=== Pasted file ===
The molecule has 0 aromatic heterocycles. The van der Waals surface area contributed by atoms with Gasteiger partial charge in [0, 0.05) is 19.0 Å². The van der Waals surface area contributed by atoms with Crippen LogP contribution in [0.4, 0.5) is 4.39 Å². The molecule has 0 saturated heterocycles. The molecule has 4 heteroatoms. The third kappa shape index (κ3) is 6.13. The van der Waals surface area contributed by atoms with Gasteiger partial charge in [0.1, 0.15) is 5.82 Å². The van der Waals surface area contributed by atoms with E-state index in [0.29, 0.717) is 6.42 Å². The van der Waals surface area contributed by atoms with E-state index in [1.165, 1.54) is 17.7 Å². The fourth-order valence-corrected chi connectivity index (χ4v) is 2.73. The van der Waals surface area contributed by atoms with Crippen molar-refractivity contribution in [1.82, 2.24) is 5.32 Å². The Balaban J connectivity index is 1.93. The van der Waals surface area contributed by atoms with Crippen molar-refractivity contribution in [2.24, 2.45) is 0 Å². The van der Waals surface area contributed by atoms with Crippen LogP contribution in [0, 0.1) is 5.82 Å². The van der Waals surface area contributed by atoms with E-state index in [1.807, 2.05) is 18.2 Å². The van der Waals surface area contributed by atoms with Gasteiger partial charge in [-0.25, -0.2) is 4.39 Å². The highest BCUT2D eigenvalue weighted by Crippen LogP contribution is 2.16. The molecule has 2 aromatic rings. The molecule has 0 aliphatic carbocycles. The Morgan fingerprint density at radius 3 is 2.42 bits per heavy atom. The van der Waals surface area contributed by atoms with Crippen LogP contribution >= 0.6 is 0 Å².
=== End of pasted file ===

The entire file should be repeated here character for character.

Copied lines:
The molecule has 0 aromatic heterocycles. The van der Waals surface area contributed by atoms with Gasteiger partial charge in [0, 0.05) is 19.0 Å². The van der Waals surface area contributed by atoms with Crippen LogP contribution in [0.4, 0.5) is 4.39 Å². The molecule has 0 saturated heterocycles. The molecule has 4 heteroatoms. The third kappa shape index (κ3) is 6.13. The van der Waals surface area contributed by atoms with Gasteiger partial charge in [0.1, 0.15) is 5.82 Å². The van der Waals surface area contributed by atoms with E-state index in [0.29, 0.717) is 6.42 Å². The van der Waals surface area contributed by atoms with E-state index in [1.165, 1.54) is 17.7 Å². The fourth-order valence-corrected chi connectivity index (χ4v) is 2.73. The van der Waals surface area contributed by atoms with Crippen molar-refractivity contribution in [1.82, 2.24) is 5.32 Å². The Balaban J connectivity index is 1.93. The van der Waals surface area contributed by atoms with Crippen molar-refractivity contribution in [2.24, 2.45) is 0 Å². The van der Waals surface area contributed by atoms with Crippen LogP contribution in [0, 0.1) is 5.82 Å². The van der Waals surface area contributed by atoms with E-state index in [1.807, 2.05) is 18.2 Å². The van der Waals surface area contributed by atoms with Gasteiger partial charge in [-0.25, -0.2) is 4.39 Å². The highest BCUT2D eigenvalue weighted by Crippen LogP contribution is 2.16. The molecule has 2 aromatic rings. The molecule has 0 aliphatic carbocycles. The Morgan fingerprint density at radius 3 is 2.42 bits per heavy atom. The van der Waals surface area contributed by atoms with Crippen LogP contribution >= 0.6 is 0 Å².